Lea DeLaria revealed she was once the victim of a hate crime so brutal that it sent her to the hospital.
In a new interview with Page Six, the “Orange Is the New Black” alum, 63 recalled being “majorly, majorly gay-bashed” in San Francisco when she was 24 years old.
“My nose was broken, chipped an eye socket, had several cracked ribs,” she said. “I’ve been verbally abused more times than you can mention in my life, and that still goes on. There’s always someone who’s going to call me a fat guy.”
DeLaria said the harassment has eased in recent years due to her beloved role as Carrie “Big Boo” Black on “OITNB,” but she noted that gay-bashing has always “been incredibly rough” for butch lesbians like herself.
“That’s a fact. We get attacked more than any other women in our community,” she explained. “It’s always been rough on trans women, very rough especially for trans women of color, and it’s always been incredibly rough on butch lesbians. What ‘Orange’ has done for me, as a butch lesbian, is, it’s opened up people’s hearts and minds to women who look like me. Because ‘Orange’ was the first positive representation of a butch lesbian that I’ve ever seen in mainstream media.”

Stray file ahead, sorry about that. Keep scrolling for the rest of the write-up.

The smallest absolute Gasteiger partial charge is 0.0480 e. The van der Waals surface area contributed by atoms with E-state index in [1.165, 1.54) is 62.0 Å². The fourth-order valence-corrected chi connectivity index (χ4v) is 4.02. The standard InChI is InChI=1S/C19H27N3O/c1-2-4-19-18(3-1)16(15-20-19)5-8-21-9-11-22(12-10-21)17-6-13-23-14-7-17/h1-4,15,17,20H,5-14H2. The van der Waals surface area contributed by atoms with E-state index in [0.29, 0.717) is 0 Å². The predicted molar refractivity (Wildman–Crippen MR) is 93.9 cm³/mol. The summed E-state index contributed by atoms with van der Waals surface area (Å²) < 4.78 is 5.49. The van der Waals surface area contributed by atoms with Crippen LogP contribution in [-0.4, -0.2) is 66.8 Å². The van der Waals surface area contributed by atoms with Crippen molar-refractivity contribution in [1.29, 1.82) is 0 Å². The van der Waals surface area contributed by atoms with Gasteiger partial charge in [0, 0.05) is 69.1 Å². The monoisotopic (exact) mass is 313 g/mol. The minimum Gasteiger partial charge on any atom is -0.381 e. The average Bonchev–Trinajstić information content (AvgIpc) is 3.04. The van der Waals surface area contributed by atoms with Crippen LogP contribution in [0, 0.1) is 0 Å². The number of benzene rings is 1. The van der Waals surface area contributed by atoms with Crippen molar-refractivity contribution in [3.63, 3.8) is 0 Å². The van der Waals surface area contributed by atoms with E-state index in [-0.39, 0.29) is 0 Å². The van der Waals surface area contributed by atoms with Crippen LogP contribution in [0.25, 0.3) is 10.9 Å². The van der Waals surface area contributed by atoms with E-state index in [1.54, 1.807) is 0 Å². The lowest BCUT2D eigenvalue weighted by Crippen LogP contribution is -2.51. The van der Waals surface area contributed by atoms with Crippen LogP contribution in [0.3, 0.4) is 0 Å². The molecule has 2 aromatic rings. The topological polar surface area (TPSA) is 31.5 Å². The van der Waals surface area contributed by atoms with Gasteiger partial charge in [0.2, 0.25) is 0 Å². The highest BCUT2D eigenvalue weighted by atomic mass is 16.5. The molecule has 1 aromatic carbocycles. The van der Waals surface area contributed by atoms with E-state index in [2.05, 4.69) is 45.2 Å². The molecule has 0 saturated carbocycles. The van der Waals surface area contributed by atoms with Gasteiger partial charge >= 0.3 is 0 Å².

In 1993, DeLaria, who is also an accomplished jazz singer, became the first openly gay comic to appear on a late-night talk show when she announced on “The Arsenio Hall Show” that she was a “big dyke.”
These days, she’s been focused on “The Lesbian Bar Project” documentary, which was created in partnership with Jägermeister’s #SAVETHENIGHT, an initiative that supports the nightlife community as it recovers from the effects of the COVID-19 pandemic.
Astonishingly, there are only 21 lesbian bars left in the entire United States. DeLaria wants to make sure that they are not shuttered and is asking that people watch the documentary for free and then donate.
“[When] I walk into a dyke bar, I’m walking into my sense of community, my sense of safety, my sense of camaraderie,” the “One Life to Live” star told us.
The self-described “Lord of the Lesbians” even has a favorite watering hole: Cubbyhole in New York City.
“I’ve been a professional lesbian since 1982,” she said. “I always had a presence in the lesbian bars, and I was always the famous lesbian that would go to the lesbian bars. Most famous lesbians do not. The Cubbyhole is my home. It’s the place I go to nonstop; everybody there knows me.”